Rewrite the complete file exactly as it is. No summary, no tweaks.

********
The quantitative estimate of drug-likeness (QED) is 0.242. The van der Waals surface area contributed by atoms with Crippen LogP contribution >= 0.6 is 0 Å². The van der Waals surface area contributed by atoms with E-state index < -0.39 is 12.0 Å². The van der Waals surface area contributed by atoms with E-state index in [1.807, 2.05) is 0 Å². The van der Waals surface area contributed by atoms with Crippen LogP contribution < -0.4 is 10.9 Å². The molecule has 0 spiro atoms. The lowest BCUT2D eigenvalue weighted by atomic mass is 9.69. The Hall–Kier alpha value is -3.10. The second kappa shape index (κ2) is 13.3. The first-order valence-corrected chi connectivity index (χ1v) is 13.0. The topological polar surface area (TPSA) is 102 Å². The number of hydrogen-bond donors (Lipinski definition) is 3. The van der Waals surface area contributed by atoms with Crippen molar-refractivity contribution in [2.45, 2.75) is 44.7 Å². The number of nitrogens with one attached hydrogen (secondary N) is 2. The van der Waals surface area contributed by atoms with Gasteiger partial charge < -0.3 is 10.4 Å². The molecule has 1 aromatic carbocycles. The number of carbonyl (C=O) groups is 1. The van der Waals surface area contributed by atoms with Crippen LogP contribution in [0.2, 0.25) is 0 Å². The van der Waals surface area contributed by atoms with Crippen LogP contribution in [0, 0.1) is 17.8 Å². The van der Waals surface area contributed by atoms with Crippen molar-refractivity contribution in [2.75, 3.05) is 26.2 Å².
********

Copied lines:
The quantitative estimate of drug-likeness (QED) is 0.242. The van der Waals surface area contributed by atoms with Crippen LogP contribution >= 0.6 is 0 Å². The van der Waals surface area contributed by atoms with E-state index < -0.39 is 12.0 Å². The van der Waals surface area contributed by atoms with E-state index in [1.807, 2.05) is 0 Å². The van der Waals surface area contributed by atoms with Crippen LogP contribution < -0.4 is 10.9 Å². The molecule has 0 spiro atoms. The lowest BCUT2D eigenvalue weighted by atomic mass is 9.69. The Hall–Kier alpha value is -3.10. The second kappa shape index (κ2) is 13.3. The first-order valence-corrected chi connectivity index (χ1v) is 13.0. The topological polar surface area (TPSA) is 102 Å². The number of hydrogen-bond donors (Lipinski definition) is 3. The van der Waals surface area contributed by atoms with Crippen molar-refractivity contribution in [2.45, 2.75) is 44.7 Å². The number of nitrogens with one attached hydrogen (secondary N) is 2. The van der Waals surface area contributed by atoms with Gasteiger partial charge < -0.3 is 10.4 Å². The molecule has 1 aromatic carbocycles. The number of carbonyl (C=O) groups is 1. The van der Waals surface area contributed by atoms with Crippen LogP contribution in [0.2, 0.25) is 0 Å². The van der Waals surface area contributed by atoms with Crippen LogP contribution in [0, 0.1) is 17.8 Å². The van der Waals surface area contributed by atoms with Crippen molar-refractivity contribution in [2.75, 3.05) is 26.2 Å².